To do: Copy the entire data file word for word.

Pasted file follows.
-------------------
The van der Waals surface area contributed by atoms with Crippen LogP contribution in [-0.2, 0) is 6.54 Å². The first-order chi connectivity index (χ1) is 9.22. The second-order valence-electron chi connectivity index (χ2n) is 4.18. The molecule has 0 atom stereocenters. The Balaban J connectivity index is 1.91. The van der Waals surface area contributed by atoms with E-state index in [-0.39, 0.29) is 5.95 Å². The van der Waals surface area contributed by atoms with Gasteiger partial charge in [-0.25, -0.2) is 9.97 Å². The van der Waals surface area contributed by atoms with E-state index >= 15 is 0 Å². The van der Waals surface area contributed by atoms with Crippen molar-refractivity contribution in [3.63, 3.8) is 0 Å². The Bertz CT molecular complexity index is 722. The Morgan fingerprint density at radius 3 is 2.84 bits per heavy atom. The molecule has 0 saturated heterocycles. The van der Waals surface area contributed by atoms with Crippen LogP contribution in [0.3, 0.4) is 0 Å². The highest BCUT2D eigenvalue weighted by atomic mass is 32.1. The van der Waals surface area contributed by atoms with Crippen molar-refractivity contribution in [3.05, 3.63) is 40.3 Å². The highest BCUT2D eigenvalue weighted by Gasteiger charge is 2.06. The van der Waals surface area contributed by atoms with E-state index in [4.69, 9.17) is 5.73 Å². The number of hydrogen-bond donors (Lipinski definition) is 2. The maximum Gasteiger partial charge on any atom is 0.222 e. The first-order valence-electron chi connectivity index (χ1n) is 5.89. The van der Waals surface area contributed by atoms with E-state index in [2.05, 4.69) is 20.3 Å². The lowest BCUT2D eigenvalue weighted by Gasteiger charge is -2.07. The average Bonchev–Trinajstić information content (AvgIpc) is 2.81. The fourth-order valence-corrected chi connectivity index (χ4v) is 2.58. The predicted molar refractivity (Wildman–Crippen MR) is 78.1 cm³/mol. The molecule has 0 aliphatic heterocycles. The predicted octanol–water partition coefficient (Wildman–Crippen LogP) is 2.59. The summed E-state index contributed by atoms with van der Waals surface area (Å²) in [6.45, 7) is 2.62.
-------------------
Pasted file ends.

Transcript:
The van der Waals surface area contributed by atoms with Crippen LogP contribution in [-0.2, 0) is 6.54 Å². The first-order chi connectivity index (χ1) is 9.22. The second-order valence-electron chi connectivity index (χ2n) is 4.18. The molecule has 0 atom stereocenters. The Balaban J connectivity index is 1.91. The van der Waals surface area contributed by atoms with E-state index in [-0.39, 0.29) is 5.95 Å². The van der Waals surface area contributed by atoms with Gasteiger partial charge in [-0.25, -0.2) is 9.97 Å². The van der Waals surface area contributed by atoms with E-state index >= 15 is 0 Å². The van der Waals surface area contributed by atoms with Crippen molar-refractivity contribution in [3.63, 3.8) is 0 Å². The Bertz CT molecular complexity index is 722. The Morgan fingerprint density at radius 3 is 2.84 bits per heavy atom. The molecule has 0 saturated heterocycles. The van der Waals surface area contributed by atoms with Crippen LogP contribution in [0.3, 0.4) is 0 Å². The highest BCUT2D eigenvalue weighted by atomic mass is 32.1. The van der Waals surface area contributed by atoms with Crippen molar-refractivity contribution in [3.05, 3.63) is 40.3 Å². The highest BCUT2D eigenvalue weighted by Gasteiger charge is 2.06. The van der Waals surface area contributed by atoms with E-state index in [4.69, 9.17) is 5.73 Å². The number of hydrogen-bond donors (Lipinski definition) is 2. The maximum Gasteiger partial charge on any atom is 0.222 e. The first-order valence-electron chi connectivity index (χ1n) is 5.89. The van der Waals surface area contributed by atoms with E-state index in [2.05, 4.69) is 20.3 Å². The lowest BCUT2D eigenvalue weighted by Gasteiger charge is -2.07. The average Bonchev–Trinajstić information content (AvgIpc) is 2.81. The fourth-order valence-corrected chi connectivity index (χ4v) is 2.58. The predicted molar refractivity (Wildman–Crippen MR) is 78.1 cm³/mol. The molecule has 0 aliphatic heterocycles. The predicted octanol–water partition coefficient (Wildman–Crippen LogP) is 2.59. The summed E-state index contributed by atoms with van der Waals surface area (Å²) in [6.45, 7) is 2.62.